This was a part of Khen’s life she was most ashamed of. She kept it from everyone else back home, especially her family. The only thing that kept her going was the life of that child she left with her parents to support. Somehow, that made things easier for her to digest.
The street life swallowed her, made her forget her true self. And for five more years she would lose every measure of dignity she has left as she worked in the bars every night looking for that day that she has finally saved enough to go home to her child.
And with a seemingly austere turn of events, Khen would get pregnant again with her second child. The father, unknown.
And so it inadvertently pushed her further down into that life she so wanted to leave. Two mouths to feed and aging parents to support, she didn’t know what else to do. Nobody would stop and give an uneducated woman from the bars an opportunity of a good life. Not in this world, she tells herself.
THAT FATEFUL NIGHT...
The bar she was working on got raided and closed down by the authorities. Khen, among other women were luckily rescued by an organization called International Justice Mission, a non-profit group that combats sex trafficking. They were sent into a shelter while IJM looks for a legal and decent job for them. Eventually, Khen was given a job in a restaurant that helped her get back on her feet. The hours were irregular and there were no rest days, but the needs of her children surmounts any hardships.
Not long after, Khen found an opportunity to become a card maker for The Paper Project, a company that helps empower women by employing them. She was accepted and the rest was history.
A new lEAF
Khen is now the head of quality control for The Paper Project. She has cut and pasted her way to where she is now, working hard every day to become better. It was easier to be good at something if you’re enjoying it, according to her. Aside from her good position in the company, she’s also part of a team that directly helps women that has been rescued from the streets. With her two boys now aged 11 and 6, Khen can easily provide them and her parents with the support they need.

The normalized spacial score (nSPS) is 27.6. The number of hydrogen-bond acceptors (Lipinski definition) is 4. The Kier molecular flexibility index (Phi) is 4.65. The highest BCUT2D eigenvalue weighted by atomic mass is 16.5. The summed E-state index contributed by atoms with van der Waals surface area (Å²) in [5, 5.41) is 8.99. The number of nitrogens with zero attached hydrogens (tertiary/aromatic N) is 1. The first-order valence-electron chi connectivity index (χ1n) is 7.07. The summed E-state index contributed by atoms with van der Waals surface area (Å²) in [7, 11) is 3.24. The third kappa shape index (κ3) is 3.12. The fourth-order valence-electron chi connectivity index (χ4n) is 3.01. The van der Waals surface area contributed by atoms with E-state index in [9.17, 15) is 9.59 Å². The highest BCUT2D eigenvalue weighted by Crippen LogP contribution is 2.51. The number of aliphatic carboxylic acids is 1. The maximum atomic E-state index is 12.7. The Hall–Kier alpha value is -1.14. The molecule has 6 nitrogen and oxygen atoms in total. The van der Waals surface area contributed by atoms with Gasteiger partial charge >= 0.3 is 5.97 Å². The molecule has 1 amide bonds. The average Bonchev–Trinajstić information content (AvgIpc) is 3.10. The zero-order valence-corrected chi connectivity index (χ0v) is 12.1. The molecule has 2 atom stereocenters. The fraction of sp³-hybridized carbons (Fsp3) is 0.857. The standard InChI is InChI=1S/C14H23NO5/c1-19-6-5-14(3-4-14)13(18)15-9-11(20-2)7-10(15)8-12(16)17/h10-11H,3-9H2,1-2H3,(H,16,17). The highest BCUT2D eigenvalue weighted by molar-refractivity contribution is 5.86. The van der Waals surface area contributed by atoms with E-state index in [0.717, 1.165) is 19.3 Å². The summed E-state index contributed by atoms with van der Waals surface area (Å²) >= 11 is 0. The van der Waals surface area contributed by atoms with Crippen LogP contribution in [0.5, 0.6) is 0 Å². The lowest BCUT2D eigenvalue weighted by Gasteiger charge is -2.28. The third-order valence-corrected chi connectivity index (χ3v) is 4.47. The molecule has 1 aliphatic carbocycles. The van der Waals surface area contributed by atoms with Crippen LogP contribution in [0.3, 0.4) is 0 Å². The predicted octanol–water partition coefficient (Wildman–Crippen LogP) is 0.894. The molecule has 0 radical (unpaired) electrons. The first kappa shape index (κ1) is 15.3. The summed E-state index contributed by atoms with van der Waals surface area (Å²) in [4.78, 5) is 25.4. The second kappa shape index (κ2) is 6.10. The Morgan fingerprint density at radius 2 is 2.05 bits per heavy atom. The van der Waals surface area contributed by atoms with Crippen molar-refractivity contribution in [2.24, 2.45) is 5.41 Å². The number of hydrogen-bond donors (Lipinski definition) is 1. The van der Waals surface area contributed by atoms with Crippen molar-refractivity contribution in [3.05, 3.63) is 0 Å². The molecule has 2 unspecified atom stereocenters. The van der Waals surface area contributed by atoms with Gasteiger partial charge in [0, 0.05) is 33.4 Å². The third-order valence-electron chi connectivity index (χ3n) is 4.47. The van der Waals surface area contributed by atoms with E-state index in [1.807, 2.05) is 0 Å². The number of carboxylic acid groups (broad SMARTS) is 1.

She is very thankful for having this new direction in her life… a clean and clear path to a future where she can send her boys to college, save enough money in the bank and hopefully get married someday.
An admirably simple dream for someone who has been in the most complicated of situations... but then not everyone is lucky enough to survive the nightmare of the streets to even begin to dream.
Your continued patronage of our products directly helps women survivors like Khen reach their dreams through The Paper Project Inc.
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Save the craft.
Randy Santos is a 42 year old expert weaver from Pampanga, Philippines.
Growing up with Weaving
He was born and raised in Pampanga, a province in the central region of the Philippines famous for its food and handicrafts. Having been raised by a carpenter in a community where basket weaving was the prevalent livelihood, it seems forthcoming that Randy would also become an artisan himself.
He picked up his knack for weaving at the early age of 11, curiously watching older peers do it and practicing on any pliable material he could get his hands on. His curiosity later on became a hobby as he develops a keen liking to the craft.
However, living in a struggling economy, Randy, like most would aim for a higher education in the hopes of giving him and his family a better life in the future. In pursuit of his goals he had to work while in school to support his studies. Using his weaving talents, he would tirelessly take on any freelance work available to make money. Little did he know then, that this would eventually pave the way to a fruitful career.
WEAVING his PATH TO a better life
Randy would start his career path as a rattan pole framer. Not the easiest nor the best paying, but it was a job that helped him provide for his wife and three children. For some time, he endured hard labor, up until one day his weaving talents were discovered by one of his superiors. He was then invited to join the company’s pool of weavers where he would learn further to master his craft and prove himself to be one of the most skilled artisan in the company. Randy is now the head of the Research and Development Department for Crafts and Natural Materials. His dedication to the art has paid off and now channels his passion through developing and teaching weaving techniques.
“There is no shortage of things to teach and learn in the handicraft business, there are always new ideas, new challenges. Weaving has put me and my children through school. Sharing my knowledge to the young weavers of my community is my way of paying back what I owe to the craft.”